BOSTON -- The sight of Jayson Tatum hobbling on the Team USA sideline in the closing seconds of their 93-92 overtime win against Turkey was exactly what so many Celtics fans feared when the 12-man US roster included a quartet of C's players.
There's a tremendous amount of pride that Tatum and all those associated with Team USA take in being part of a group whose goal is to win a gold medal at the FIBA World Cup in China.
But they are still NBA players whose talents will be best utilized on an each of their team's roster when the season starts in a few weeks.
However, the Tatum left ankle sprain doesn't appear to be a major injury that will keep the 21-year-old out for an extended period of time.
"It feels better than when it first happened," Tatum told reporters after the Team USA win. "I can walk a little bit. Obviously, it's sore … just get some treatment and see how I feel."
There is indeed a risk-reward dynamic to Tatum's injury that has a place in the discussion about whether players should participate or whether they would be better suited to spend the offseason working out on their own or participating with a national team.
One of the biggest reasons there are four Celtics on the team is because several NBA players opted to not participate for an assortment of reasons.
Celtics coach Brad Stevens understands the arguments those in favor of players not participating on national teams will make.
No NBA team has the potential to be significantly impacted by an injury in this World Cup than the Celtics.
Still, Stevens has made it clear on more than one occasion that the potential for one of his players to get hurt in World Cup play is not something he's losing sleep over.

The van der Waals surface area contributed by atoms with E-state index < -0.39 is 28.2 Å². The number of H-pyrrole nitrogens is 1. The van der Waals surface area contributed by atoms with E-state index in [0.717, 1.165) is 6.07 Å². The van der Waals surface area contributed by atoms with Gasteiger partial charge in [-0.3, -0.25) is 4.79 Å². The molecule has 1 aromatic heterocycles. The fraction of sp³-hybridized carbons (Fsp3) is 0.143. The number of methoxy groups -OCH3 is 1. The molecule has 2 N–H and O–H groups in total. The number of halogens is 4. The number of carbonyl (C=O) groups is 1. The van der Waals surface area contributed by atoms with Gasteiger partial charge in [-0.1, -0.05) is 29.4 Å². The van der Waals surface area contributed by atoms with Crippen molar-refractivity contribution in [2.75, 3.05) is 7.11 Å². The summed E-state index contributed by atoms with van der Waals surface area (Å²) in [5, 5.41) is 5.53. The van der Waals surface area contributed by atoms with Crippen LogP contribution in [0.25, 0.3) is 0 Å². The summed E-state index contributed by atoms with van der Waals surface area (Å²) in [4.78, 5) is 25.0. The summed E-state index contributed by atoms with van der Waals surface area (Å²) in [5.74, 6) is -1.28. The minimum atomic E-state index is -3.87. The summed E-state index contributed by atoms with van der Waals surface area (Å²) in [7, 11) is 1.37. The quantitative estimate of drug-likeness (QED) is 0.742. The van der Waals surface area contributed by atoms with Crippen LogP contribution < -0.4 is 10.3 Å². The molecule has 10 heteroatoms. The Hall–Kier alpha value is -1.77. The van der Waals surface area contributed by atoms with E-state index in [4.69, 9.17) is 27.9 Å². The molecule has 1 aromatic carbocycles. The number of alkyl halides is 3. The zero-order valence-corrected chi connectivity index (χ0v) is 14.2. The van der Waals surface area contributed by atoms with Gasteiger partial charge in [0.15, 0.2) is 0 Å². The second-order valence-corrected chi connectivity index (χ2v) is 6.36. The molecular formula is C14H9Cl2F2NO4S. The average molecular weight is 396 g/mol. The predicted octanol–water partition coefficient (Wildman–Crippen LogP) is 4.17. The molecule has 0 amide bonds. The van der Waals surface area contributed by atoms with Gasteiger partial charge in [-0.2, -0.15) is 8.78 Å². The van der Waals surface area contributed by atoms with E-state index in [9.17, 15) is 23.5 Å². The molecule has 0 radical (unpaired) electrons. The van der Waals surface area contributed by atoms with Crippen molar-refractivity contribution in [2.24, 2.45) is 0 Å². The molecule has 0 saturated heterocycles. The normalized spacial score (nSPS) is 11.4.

"To me there's risk in every workout, every five-on-five game, walking down the stairs …," Stevens told reporters at the ABCD Hoop Dreams basketball event at the Celtics' practice facility.
Stevens added, "End of the day, I'm not worried one iota about that. Basketball injuries can happen in a lot of different avenues, a lot of different ways, organized and unorganized."
As Boston gears up for another season, Stevens believes participating in the World Cup can only be a plus for his players on Team USA as well Germany (Daniel Theis) and France (Vincent Poirier) which gives Boston six players in the World Cup - more than any other NBA team.
"There is no better preparation than for these guys to get a chance to play," Stevens said. "We talked about it this morning. every game that's close, it's gonna be a tightness like you're on the road; like it's gonna be hard and that's the beautiful part of what they're doing.
Stevens added, "I can't think of a better way for those guys to prepare and jell together and then bring back what they learned. Because, the other thing is they're not playing against the same 29 teams they're used to playing against, that runs stuff they're used to playing against. It's totally different. It's fun to watch."
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Stevens: Not worried 'one iota' about player injuries in FIBA World Cup originally appeared on NBC Sports Boston